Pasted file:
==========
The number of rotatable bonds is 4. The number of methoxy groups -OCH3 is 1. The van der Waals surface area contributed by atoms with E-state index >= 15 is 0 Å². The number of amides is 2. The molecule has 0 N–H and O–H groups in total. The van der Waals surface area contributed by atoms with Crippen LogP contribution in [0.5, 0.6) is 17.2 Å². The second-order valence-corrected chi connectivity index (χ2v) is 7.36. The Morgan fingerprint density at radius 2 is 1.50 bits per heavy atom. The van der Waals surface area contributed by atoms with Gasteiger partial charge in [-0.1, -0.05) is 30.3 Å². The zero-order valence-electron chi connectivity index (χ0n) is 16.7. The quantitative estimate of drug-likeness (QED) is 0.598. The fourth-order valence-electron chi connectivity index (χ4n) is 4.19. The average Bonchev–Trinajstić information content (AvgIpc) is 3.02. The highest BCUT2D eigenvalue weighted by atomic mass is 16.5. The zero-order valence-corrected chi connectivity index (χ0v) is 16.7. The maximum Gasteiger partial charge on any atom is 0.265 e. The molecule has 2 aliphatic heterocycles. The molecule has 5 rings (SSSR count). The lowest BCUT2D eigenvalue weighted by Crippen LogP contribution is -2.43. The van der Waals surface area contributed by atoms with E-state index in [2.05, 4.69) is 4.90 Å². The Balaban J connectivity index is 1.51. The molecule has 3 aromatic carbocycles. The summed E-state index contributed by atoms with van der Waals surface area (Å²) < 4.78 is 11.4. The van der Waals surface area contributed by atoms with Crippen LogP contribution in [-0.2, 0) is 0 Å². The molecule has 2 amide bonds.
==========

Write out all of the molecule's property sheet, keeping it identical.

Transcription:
The number of rotatable bonds is 4. The number of methoxy groups -OCH3 is 1. The van der Waals surface area contributed by atoms with E-state index >= 15 is 0 Å². The number of amides is 2. The molecule has 0 N–H and O–H groups in total. The van der Waals surface area contributed by atoms with Crippen LogP contribution in [0.5, 0.6) is 17.2 Å². The second-order valence-corrected chi connectivity index (χ2v) is 7.36. The Morgan fingerprint density at radius 2 is 1.50 bits per heavy atom. The van der Waals surface area contributed by atoms with Gasteiger partial charge in [-0.1, -0.05) is 30.3 Å². The zero-order valence-electron chi connectivity index (χ0n) is 16.7. The quantitative estimate of drug-likeness (QED) is 0.598. The fourth-order valence-electron chi connectivity index (χ4n) is 4.19. The average Bonchev–Trinajstić information content (AvgIpc) is 3.02. The highest BCUT2D eigenvalue weighted by atomic mass is 16.5. The zero-order valence-corrected chi connectivity index (χ0v) is 16.7. The maximum Gasteiger partial charge on any atom is 0.265 e. The molecule has 2 aliphatic heterocycles. The molecule has 5 rings (SSSR count). The lowest BCUT2D eigenvalue weighted by Crippen LogP contribution is -2.43. The van der Waals surface area contributed by atoms with E-state index in [2.05, 4.69) is 4.90 Å². The Balaban J connectivity index is 1.51. The molecule has 3 aromatic carbocycles. The summed E-state index contributed by atoms with van der Waals surface area (Å²) < 4.78 is 11.4. The van der Waals surface area contributed by atoms with Crippen LogP contribution in [-0.2, 0) is 0 Å². The molecule has 2 amide bonds.